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RE: Counting noses on "is SOAP and/or WSDL intrinsic to the def inition of Web service"

From: Hao He <Hao.He@thomson.com.au>
Date: Wed, 11 Jun 2003 10:43:48 +1000
Message-ID: <686B9E7C8AA57A45AE8DDCC5A81596AB046AE565@sydthqems01.int.tisa.com.au>
To: "'Cutler, Roger (RogerCutler)'" <RogerCutler@chevrontexaco.com>, Christopher B Ferris <chrisfer@us.ibm.com>, www-ws-arch@w3.org
Opps, I meant to say sync and async.


-----Original Message-----
From: Cutler, Roger (RogerCutler) [mailto:RogerCutler@chevrontexaco.com]
Sent: Wednesday, June 11, 2003 10:01 AM
To: Hao He; Christopher B Ferris; www-ws-arch@w3.org
Subject: RE: Counting noses on "is SOAP and/or WSDL intrinsic to the def
inition of Web service"

I MOST CERTAINLY agree with "sync and sync interaction should be a good
starting set".

I think that I am seeing this distinction increasingly being made in
published analyses of what is going on in Web services.  I think that we
would be well advised to bake this in at a fairly high level -- because
it is, in practical terms, a REALLY useful and useable distinction.

-----Original Message-----
From: Hao He [mailto:Hao.He@thomson.com.au] 
Sent: Tuesday, June 10, 2003 6:36 PM
To: 'Christopher B Ferris'; 'www-ws-arch@w3.org'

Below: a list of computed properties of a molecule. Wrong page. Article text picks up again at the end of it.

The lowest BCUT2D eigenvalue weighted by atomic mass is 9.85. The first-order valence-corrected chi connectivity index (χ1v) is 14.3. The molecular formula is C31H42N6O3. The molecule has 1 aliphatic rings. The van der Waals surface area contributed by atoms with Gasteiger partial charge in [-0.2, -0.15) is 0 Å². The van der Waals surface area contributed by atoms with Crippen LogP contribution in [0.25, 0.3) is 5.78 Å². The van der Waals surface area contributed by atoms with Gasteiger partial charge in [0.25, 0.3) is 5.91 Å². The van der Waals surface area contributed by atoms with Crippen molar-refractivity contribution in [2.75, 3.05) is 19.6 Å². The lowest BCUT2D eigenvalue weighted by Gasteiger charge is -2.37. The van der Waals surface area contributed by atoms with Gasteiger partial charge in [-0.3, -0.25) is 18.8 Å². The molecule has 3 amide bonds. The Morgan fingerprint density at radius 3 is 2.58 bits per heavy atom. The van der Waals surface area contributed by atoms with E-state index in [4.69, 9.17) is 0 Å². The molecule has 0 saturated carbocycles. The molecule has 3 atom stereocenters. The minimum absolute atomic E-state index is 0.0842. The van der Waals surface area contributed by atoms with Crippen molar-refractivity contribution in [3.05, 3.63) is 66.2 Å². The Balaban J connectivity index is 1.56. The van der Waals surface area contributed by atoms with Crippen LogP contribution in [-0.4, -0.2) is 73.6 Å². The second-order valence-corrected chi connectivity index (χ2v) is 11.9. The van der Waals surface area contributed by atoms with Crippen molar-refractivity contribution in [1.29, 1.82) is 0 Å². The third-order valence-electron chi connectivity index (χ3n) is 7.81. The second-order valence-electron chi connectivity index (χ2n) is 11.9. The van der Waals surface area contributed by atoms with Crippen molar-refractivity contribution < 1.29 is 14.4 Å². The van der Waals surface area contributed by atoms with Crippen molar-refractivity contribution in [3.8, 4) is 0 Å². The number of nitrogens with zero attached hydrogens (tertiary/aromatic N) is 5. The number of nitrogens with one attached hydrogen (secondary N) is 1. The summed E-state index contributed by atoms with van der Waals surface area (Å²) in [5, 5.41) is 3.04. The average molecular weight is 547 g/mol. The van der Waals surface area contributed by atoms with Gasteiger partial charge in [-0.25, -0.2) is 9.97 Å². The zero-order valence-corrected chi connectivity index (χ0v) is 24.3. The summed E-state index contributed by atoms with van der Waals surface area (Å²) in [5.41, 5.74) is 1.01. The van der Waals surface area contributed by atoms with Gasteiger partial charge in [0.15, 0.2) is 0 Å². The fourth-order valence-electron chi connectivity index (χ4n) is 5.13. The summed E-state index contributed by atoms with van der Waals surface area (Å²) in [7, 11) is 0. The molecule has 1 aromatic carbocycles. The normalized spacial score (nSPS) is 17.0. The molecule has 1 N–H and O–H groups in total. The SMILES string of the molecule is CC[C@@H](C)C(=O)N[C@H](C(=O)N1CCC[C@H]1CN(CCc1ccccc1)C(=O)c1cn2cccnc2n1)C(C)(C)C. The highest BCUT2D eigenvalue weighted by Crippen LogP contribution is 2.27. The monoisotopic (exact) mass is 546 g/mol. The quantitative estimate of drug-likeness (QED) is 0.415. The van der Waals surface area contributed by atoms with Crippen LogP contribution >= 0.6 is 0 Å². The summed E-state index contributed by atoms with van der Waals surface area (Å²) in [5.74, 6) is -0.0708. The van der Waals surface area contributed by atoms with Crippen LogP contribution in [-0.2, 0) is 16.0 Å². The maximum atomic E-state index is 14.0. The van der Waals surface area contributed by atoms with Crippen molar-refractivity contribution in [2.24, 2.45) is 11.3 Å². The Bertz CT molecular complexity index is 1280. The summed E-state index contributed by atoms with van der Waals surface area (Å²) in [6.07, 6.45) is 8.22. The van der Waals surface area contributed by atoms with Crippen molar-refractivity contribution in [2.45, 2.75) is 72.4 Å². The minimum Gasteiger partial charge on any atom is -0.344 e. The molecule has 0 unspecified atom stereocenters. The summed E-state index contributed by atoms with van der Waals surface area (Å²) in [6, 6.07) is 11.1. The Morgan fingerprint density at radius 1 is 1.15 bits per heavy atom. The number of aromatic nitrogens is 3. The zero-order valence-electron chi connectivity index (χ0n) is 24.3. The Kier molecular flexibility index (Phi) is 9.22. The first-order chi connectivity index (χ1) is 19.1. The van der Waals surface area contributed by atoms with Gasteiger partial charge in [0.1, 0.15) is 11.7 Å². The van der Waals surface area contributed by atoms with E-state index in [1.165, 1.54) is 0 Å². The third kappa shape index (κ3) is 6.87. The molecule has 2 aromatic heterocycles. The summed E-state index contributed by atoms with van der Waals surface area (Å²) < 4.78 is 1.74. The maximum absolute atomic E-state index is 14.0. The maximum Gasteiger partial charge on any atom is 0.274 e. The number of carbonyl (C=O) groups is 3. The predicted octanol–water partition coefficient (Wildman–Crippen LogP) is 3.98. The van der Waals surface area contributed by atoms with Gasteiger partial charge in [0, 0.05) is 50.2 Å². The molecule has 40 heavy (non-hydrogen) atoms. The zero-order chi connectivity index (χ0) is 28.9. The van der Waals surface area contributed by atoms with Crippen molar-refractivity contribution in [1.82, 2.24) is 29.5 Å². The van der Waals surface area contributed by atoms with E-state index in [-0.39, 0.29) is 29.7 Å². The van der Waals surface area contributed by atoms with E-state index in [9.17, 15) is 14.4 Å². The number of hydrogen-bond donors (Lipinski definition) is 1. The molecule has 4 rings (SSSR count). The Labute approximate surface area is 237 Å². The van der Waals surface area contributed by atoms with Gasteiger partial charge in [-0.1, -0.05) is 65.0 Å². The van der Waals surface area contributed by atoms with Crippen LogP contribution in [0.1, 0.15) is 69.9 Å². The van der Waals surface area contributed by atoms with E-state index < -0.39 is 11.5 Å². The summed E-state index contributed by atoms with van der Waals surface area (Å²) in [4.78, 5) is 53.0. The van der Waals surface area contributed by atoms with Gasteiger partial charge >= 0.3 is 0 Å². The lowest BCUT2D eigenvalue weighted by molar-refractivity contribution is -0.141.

Subject: RE: Counting noses on "is SOAP and/or WSDL intrinsic to the def
inition of Web service"

> What exactly do you want the WSA document to say about "plain XML over

> HTTP"?
> <hh>First, we want the WSA formally recognize "plain XML over HTTP" as
> of the architecture. </hh>

While I can certainly appreciate the motivation for this, and am
somewhat sympathetic, I really do think that it is out of scope.

<hh>The primary objective of this group is to produce something that is
simple, useful and can be easily used by most developers. 
If we ignore the large number of cases out there, we will lose them.
This will be a lose-lose-lose situation for users, software vendors, and
this working group. Therefore, I strongly believe this is right in the
scope of this WG.</hh>

> We could (I think) note in the text or an appendix what the WSDL
> of that type of service is, making XML over plain HTTP a "minimal web 
> service" in the nomenclature I proposed yesterday (or "basic" or
> less perjorative term we want to supply). Still, we would have to note
> the actual form of the content is completely unconstrained, or rather 
> application-defined. Thus app <-> app communication relies on ad hoc /
> of band definition of both the syntax and the semantics.  We would 
> also
> <hh>This sounds reasonable. We could define a minimum set of app <-> 
> app communication patterns here. </hh>

And how do we hang anything else on the bare minimum foundation without
having a defined process model? I don't think that it is in scope 

<hh>If you have a layered arch, we can gradually apply additional
constraints. In the simplest case, people can have whatever process
model they like as long as the process model is transparent to the
client, i.e.. HTTP proxies. Then, if the client wants to mandate a
process model, or its most immediate server wants to mandate a process